Tonight on our Facebook LIVE we talked about Back to School Books that up the engagement during the first week of school. Those first few days we can choose books that are enjoyable, high-energy, and just flat out fun to read because we don’t normally have to worry about our scope & sequence yet. It’s a time to grab the attention of your little learners, expose them to books that show READING IS FUN, and get them excited about being in your class.
You’re Finally Here by Melanie Watt has been one of my favorites ever since Linda Kamp blogged about it. She has the cutest unit that your kiddos would just love during that first week of school! I’ve been reading it ever since, and it’s just my favorite way to start the year!
After we read the book, we chart where the students were while I was waiting on them. They think it’s so funny to hear me say I was waiting all summer for them to arrive :)) This is also a time where they get to share what they did throughout the summer.
To go along with our read-aloud and chart, I made this directed drawing. It has simple lines that will be easy for the students to tackle at the beginning of the year!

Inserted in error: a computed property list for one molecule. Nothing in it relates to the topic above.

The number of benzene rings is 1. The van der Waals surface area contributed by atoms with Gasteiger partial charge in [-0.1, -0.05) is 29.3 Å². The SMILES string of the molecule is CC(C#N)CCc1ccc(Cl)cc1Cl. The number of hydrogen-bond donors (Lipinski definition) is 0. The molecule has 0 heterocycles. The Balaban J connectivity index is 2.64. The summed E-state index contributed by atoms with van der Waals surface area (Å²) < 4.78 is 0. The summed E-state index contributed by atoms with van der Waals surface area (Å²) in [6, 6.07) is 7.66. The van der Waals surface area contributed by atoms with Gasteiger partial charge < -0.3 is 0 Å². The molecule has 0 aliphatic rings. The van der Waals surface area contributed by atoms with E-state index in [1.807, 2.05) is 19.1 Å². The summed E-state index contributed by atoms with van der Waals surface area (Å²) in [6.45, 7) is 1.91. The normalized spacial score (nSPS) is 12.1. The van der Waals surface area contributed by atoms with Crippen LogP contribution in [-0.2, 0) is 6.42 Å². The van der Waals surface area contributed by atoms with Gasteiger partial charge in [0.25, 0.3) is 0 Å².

Right now it’s really hard to find a copy of “You’re Finally Here” You can find a couple of YouTube videos with the recording. Click HERE and HERE.
One of my other favorite stories is The Invisible Boy by Trudy Ludwig. This story is a perfect read aloud for that first week of school. The author does a beautiful job telling a story about a student that is lonely/feels left out. It teaches children that the things we say and do can truly affect another person. It’s a great way to talk about classroom community.
I always like to do a Class Promise or Pledge during the first week of school. This really emphasizes the fact that we are a family and everyone is important! It also helps us focus on expectations without constantly saying “You cannot do this” “Don’t do that”
You just can’t leave out the teachable moments that this book brings. The illustrations give us tons of insight to how the character feels. The craft allows us to discuss different situations that arise at school and how students feel around their classmates.